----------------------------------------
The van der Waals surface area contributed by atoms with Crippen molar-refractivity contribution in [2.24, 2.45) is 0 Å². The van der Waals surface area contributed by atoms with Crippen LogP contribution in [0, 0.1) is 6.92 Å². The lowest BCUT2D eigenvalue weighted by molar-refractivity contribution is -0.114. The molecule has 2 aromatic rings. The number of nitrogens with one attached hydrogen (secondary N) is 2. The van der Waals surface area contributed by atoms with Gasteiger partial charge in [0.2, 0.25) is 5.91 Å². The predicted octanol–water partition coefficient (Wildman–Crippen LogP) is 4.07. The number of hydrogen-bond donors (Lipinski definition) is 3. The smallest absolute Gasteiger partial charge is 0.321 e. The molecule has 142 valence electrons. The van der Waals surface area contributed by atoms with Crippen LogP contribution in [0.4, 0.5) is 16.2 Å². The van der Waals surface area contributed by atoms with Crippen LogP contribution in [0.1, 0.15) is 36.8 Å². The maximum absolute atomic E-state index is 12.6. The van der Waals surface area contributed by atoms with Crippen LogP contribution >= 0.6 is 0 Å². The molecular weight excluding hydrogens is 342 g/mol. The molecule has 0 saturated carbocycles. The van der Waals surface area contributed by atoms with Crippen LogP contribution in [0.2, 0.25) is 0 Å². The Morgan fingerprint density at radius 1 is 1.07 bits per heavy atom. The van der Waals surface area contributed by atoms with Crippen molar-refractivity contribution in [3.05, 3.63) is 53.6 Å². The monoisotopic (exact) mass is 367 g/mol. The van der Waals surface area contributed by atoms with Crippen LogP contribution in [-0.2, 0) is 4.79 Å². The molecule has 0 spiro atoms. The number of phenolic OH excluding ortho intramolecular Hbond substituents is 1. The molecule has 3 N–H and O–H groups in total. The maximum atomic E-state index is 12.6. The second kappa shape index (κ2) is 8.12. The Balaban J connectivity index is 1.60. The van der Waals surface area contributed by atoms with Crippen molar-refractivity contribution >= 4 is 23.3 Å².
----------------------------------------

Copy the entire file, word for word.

The van der Waals surface area contributed by atoms with Crippen molar-refractivity contribution in [2.24, 2.45) is 0 Å². The van der Waals surface area contributed by atoms with Crippen LogP contribution in [0, 0.1) is 6.92 Å². The lowest BCUT2D eigenvalue weighted by molar-refractivity contribution is -0.114. The molecule has 2 aromatic rings. The number of nitrogens with one attached hydrogen (secondary N) is 2. The van der Waals surface area contributed by atoms with Gasteiger partial charge in [0.2, 0.25) is 5.91 Å². The predicted octanol–water partition coefficient (Wildman–Crippen LogP) is 4.07. The number of hydrogen-bond donors (Lipinski definition) is 3. The smallest absolute Gasteiger partial charge is 0.321 e. The molecule has 142 valence electrons. The van der Waals surface area contributed by atoms with Crippen LogP contribution in [0.4, 0.5) is 16.2 Å². The van der Waals surface area contributed by atoms with Crippen LogP contribution in [0.1, 0.15) is 36.8 Å². The maximum absolute atomic E-state index is 12.6. The van der Waals surface area contributed by atoms with Crippen LogP contribution >= 0.6 is 0 Å². The molecular weight excluding hydrogens is 342 g/mol. The molecule has 0 saturated carbocycles. The van der Waals surface area contributed by atoms with Crippen LogP contribution in [0.2, 0.25) is 0 Å². The Morgan fingerprint density at radius 1 is 1.07 bits per heavy atom. The van der Waals surface area contributed by atoms with Crippen molar-refractivity contribution in [3.05, 3.63) is 53.6 Å². The monoisotopic (exact) mass is 367 g/mol. The van der Waals surface area contributed by atoms with Crippen LogP contribution in [-0.2, 0) is 4.79 Å². The molecule has 0 spiro atoms. The number of phenolic OH excluding ortho intramolecular Hbond substituents is 1. The molecule has 3 N–H and O–H groups in total. The maximum atomic E-state index is 12.6. The second kappa shape index (κ2) is 8.12. The Balaban J connectivity index is 1.60. The van der Waals surface area contributed by atoms with Crippen molar-refractivity contribution >= 4 is 23.3 Å².